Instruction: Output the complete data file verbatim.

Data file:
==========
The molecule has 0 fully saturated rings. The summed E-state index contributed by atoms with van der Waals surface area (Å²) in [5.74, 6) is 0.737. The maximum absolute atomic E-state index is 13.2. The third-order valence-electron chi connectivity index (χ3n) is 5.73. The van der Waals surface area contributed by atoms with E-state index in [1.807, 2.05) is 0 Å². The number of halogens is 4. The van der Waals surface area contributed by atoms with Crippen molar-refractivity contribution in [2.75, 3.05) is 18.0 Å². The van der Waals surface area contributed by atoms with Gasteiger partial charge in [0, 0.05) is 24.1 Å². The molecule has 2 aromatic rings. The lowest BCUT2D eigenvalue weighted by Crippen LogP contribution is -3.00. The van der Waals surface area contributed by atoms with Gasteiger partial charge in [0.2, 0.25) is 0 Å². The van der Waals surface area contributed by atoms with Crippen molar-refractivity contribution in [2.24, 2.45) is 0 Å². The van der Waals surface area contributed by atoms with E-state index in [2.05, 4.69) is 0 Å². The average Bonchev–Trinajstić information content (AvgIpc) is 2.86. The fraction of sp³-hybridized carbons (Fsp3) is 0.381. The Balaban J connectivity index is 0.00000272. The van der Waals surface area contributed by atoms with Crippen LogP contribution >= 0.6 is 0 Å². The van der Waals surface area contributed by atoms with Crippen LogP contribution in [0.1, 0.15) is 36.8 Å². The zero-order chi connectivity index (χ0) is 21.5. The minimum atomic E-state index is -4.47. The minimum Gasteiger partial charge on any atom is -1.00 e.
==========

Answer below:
The molecule has 0 fully saturated rings. The summed E-state index contributed by atoms with van der Waals surface area (Å²) in [5.74, 6) is 0.737. The maximum absolute atomic E-state index is 13.2. The third-order valence-electron chi connectivity index (χ3n) is 5.73. The van der Waals surface area contributed by atoms with E-state index in [1.807, 2.05) is 0 Å². The number of halogens is 4. The van der Waals surface area contributed by atoms with Crippen molar-refractivity contribution in [2.75, 3.05) is 18.0 Å². The van der Waals surface area contributed by atoms with Gasteiger partial charge in [0, 0.05) is 24.1 Å². The molecule has 2 aromatic rings. The lowest BCUT2D eigenvalue weighted by Crippen LogP contribution is -3.00. The van der Waals surface area contributed by atoms with Gasteiger partial charge in [0.2, 0.25) is 0 Å². The van der Waals surface area contributed by atoms with Crippen molar-refractivity contribution in [2.24, 2.45) is 0 Å². The van der Waals surface area contributed by atoms with E-state index in [2.05, 4.69) is 0 Å². The average Bonchev–Trinajstić information content (AvgIpc) is 2.86. The fraction of sp³-hybridized carbons (Fsp3) is 0.381. The Balaban J connectivity index is 0.00000272. The van der Waals surface area contributed by atoms with Crippen LogP contribution >= 0.6 is 0 Å². The van der Waals surface area contributed by atoms with Crippen LogP contribution in [0.1, 0.15) is 36.8 Å². The zero-order chi connectivity index (χ0) is 21.5. The minimum atomic E-state index is -4.47. The minimum Gasteiger partial charge on any atom is -1.00 e.